compendious

adjective

com·​pen·​di·​ous kəm-ˈpen-dē-əs How to pronounce compendious (audio)
: marked by brief expression of a comprehensive matter : concise and comprehensive
a compendious summary
also : comprehensive
her compendious knowledge of the subject
compendiously adverb
compendiousness noun

Did you know?

Compendious comes from Latin compendium, meaning "saving," "shortcut," and, in its most literal sense, "that which is weighed together." Compendium has its source in the Latin verb compendere, meaning "to weigh together."

Choose the Right Synonym for compendious

concise, terse, succinct, laconic, summary, pithy, compendious mean very brief in statement or expression.

concise suggests the removal of all that is superfluous or elaborative.

a concise description

terse implies pointed conciseness.

a terse reply

succinct implies the greatest possible compression.

a succinct letter of resignation

laconic implies brevity to the point of seeming rude, indifferent, or mysterious.

an aloof and laconic stranger

summary suggests the statement of main points with no elaboration or explanation.

a summary listing of the year's main events

pithy adds to succinct or terse the implication of richness of meaning or substance.

a comedy sharpened by pithy one-liners

compendious applies to what is at once full in scope and brief and concise in treatment.

a compendious dictionary

Examples of compendious in a Sentence

her compendious knowledge of the monarch butterfly a compendious summary of the referendum before the voters
Recent Examples on the Web The curious thing about this compendious, scrupulously researched biography, so rich in basketball and cultural lore, is that the best parts are not about basketball at all. Thomas Beller, New York Times, 25 Nov. 2023 Although employment has begun to recover, the need to create jobs has prompted several Indian states to suspend many of the country’s compendious labour regulations. The Economist, 27 June 2020 Another documents the founding in 1974 — by Joan Nestle, Deborah Edel, Sahli Cavallaro, Pamela Olin and Julia Stanley — of a compendious and still-growing register of lesbian culture called the Herstory Archives. Julianne McShane, New York Times, 29 Aug. 2019 Nonetheless, astronomers and astrophysicists came together to write a single compendious paper about the event. Adrian Cho, Science | AAAS, 16 Oct. 2017 Each event centered on performances of a supreme, compendious Bach masterpiece. James R. Oestreich, New York Times, 25 Apr. 2017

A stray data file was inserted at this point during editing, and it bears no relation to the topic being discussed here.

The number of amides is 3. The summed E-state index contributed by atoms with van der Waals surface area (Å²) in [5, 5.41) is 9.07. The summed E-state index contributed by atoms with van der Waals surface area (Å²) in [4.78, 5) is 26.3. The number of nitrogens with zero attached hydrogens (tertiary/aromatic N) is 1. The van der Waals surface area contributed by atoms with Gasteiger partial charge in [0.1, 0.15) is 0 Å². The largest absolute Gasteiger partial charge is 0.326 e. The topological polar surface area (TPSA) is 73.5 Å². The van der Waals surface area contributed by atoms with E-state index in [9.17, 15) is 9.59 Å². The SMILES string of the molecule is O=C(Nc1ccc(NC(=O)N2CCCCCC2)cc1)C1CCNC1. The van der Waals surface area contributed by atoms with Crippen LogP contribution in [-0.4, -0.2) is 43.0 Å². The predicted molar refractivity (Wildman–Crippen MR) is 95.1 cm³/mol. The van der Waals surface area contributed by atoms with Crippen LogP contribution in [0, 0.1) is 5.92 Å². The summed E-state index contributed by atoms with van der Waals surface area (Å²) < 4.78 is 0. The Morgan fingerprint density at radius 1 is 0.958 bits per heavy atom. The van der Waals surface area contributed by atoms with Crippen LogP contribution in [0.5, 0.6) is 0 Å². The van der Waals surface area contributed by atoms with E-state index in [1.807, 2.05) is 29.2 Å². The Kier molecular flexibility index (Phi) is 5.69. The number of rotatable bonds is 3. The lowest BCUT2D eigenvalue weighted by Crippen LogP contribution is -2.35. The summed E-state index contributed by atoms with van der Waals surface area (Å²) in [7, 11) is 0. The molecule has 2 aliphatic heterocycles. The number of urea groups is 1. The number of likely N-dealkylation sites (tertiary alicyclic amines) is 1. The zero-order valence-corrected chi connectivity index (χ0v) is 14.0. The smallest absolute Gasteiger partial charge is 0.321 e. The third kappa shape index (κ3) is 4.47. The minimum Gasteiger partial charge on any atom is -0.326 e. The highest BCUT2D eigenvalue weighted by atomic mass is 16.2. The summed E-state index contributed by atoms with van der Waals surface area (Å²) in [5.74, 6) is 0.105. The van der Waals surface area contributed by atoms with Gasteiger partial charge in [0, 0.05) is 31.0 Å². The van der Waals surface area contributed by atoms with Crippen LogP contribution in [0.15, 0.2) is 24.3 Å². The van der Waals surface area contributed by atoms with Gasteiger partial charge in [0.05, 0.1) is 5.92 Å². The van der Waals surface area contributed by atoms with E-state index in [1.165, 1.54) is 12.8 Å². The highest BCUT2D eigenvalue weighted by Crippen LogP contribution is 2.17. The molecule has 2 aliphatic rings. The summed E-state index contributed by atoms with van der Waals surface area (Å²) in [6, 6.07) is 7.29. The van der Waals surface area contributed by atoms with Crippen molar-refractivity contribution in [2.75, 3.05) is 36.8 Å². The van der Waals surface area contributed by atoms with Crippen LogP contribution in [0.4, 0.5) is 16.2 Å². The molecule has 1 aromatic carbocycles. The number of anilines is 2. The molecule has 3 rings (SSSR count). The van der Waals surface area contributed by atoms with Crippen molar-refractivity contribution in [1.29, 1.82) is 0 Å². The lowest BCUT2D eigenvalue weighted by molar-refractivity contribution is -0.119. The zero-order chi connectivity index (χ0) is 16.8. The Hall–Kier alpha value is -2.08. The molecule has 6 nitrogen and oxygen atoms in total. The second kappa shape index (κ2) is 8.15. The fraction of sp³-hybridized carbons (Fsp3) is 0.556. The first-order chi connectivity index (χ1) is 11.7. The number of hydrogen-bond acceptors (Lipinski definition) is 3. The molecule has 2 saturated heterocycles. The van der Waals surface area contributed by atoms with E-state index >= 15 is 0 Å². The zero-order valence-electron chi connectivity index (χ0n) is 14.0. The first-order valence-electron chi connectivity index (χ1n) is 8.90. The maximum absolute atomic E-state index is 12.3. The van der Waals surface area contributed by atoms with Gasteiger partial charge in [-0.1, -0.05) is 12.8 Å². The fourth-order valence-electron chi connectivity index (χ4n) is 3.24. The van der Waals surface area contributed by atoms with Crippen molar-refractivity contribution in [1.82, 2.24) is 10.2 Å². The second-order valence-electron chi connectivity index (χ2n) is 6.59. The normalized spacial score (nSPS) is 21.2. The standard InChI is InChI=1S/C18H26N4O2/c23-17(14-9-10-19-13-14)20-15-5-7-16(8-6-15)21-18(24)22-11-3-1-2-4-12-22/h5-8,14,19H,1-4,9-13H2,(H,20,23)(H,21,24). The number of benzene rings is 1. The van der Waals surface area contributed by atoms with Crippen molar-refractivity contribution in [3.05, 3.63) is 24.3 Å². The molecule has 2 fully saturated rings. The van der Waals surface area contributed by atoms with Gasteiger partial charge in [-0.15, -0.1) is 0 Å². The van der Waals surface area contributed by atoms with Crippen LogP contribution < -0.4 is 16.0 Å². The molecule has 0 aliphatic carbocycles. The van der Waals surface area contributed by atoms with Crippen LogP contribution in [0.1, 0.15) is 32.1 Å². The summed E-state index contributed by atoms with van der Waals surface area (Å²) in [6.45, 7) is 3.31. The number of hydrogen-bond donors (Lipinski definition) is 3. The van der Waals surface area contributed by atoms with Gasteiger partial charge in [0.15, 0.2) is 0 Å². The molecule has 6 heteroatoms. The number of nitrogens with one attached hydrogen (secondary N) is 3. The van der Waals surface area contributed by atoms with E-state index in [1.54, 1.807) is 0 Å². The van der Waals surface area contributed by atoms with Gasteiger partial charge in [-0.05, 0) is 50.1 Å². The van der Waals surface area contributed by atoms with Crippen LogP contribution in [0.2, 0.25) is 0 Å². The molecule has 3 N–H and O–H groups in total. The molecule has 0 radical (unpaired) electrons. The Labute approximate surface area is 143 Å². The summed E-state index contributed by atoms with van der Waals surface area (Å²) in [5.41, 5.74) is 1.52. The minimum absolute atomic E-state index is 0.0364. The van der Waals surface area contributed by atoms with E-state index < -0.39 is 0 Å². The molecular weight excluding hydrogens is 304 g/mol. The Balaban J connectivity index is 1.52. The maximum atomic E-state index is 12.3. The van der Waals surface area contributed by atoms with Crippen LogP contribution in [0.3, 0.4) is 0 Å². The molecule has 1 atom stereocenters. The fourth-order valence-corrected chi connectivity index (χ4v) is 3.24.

These examples are programmatically compiled from various online sources to illustrate current usage of the word 'compendious.' Any opinions expressed in the examples do not represent those of Merriam-Webster or its editors. Send us feedback about these examples.

Word History

First Known Use

14th century, in the meaning defined above

Time Traveler
The first known use of compendious was in the 14th century

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Dictionary Entries Near compendious

Cite this Entry

“Compendious.” Merriam-Webster.com Dictionary, Merriam-Webster, https://www.merriam-webster.com/dictionary/compendious. Accessed 21 Apr. 2024.

Kids Definition

compendious

adjective
com·​pen·​di·​ous kəm-ˈpen-dē-əs How to pronounce compendious (audio)
: marked by a brief presentation of a broad subject : concise
a compendious book
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